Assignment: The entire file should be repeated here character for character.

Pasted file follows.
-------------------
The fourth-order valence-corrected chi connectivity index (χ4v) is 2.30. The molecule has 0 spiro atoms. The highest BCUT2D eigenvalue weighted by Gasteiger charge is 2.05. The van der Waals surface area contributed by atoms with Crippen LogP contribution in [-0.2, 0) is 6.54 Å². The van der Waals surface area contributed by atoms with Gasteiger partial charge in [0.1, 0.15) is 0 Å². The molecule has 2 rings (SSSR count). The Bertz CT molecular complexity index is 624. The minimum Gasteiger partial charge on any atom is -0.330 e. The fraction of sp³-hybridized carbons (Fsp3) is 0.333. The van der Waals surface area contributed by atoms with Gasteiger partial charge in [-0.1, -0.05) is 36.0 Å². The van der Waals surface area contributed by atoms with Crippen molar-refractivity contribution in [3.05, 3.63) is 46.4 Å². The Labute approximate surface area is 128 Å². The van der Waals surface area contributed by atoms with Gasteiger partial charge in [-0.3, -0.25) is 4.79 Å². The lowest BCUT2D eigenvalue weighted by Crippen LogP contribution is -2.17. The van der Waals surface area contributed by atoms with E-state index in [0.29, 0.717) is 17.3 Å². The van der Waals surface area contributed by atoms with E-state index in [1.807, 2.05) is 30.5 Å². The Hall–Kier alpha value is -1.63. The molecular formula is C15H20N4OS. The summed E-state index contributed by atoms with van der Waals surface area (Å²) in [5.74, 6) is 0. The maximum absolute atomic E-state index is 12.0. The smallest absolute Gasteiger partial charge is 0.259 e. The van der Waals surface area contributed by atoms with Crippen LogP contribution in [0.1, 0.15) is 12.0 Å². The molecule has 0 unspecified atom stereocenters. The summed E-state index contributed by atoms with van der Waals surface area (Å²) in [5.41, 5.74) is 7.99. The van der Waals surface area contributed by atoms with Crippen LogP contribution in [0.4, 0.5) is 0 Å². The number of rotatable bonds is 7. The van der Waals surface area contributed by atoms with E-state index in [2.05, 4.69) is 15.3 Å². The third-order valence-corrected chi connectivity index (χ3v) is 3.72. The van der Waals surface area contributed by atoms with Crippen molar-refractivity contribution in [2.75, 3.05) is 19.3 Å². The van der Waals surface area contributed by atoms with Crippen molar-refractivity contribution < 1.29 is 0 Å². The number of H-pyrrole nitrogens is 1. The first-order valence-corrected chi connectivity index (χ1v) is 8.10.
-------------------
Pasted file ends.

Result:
The fourth-order valence-corrected chi connectivity index (χ4v) is 2.30. The molecule has 0 spiro atoms. The highest BCUT2D eigenvalue weighted by Gasteiger charge is 2.05. The van der Waals surface area contributed by atoms with Crippen LogP contribution in [-0.2, 0) is 6.54 Å². The van der Waals surface area contributed by atoms with Gasteiger partial charge in [0.1, 0.15) is 0 Å². The molecule has 2 rings (SSSR count). The Bertz CT molecular complexity index is 624. The minimum Gasteiger partial charge on any atom is -0.330 e. The fraction of sp³-hybridized carbons (Fsp3) is 0.333. The van der Waals surface area contributed by atoms with Gasteiger partial charge in [-0.1, -0.05) is 36.0 Å². The van der Waals surface area contributed by atoms with Crippen molar-refractivity contribution in [3.05, 3.63) is 46.4 Å². The Labute approximate surface area is 128 Å². The van der Waals surface area contributed by atoms with Gasteiger partial charge in [-0.3, -0.25) is 4.79 Å². The lowest BCUT2D eigenvalue weighted by Crippen LogP contribution is -2.17. The van der Waals surface area contributed by atoms with E-state index in [0.29, 0.717) is 17.3 Å². The van der Waals surface area contributed by atoms with E-state index in [1.807, 2.05) is 30.5 Å². The Hall–Kier alpha value is -1.63. The molecular formula is C15H20N4OS. The summed E-state index contributed by atoms with van der Waals surface area (Å²) in [5.74, 6) is 0. The maximum absolute atomic E-state index is 12.0. The smallest absolute Gasteiger partial charge is 0.259 e. The van der Waals surface area contributed by atoms with Crippen LogP contribution in [0.1, 0.15) is 12.0 Å². The molecule has 0 unspecified atom stereocenters. The summed E-state index contributed by atoms with van der Waals surface area (Å²) in [5.41, 5.74) is 7.99. The van der Waals surface area contributed by atoms with Crippen LogP contribution in [0.4, 0.5) is 0 Å². The number of rotatable bonds is 7. The van der Waals surface area contributed by atoms with E-state index in [2.05, 4.69) is 15.3 Å². The third-order valence-corrected chi connectivity index (χ3v) is 3.72. The van der Waals surface area contributed by atoms with Crippen molar-refractivity contribution in [2.75, 3.05) is 19.3 Å². The van der Waals surface area contributed by atoms with Crippen molar-refractivity contribution < 1.29 is 0 Å². The number of H-pyrrole nitrogens is 1. The first-order valence-corrected chi connectivity index (χ1v) is 8.10.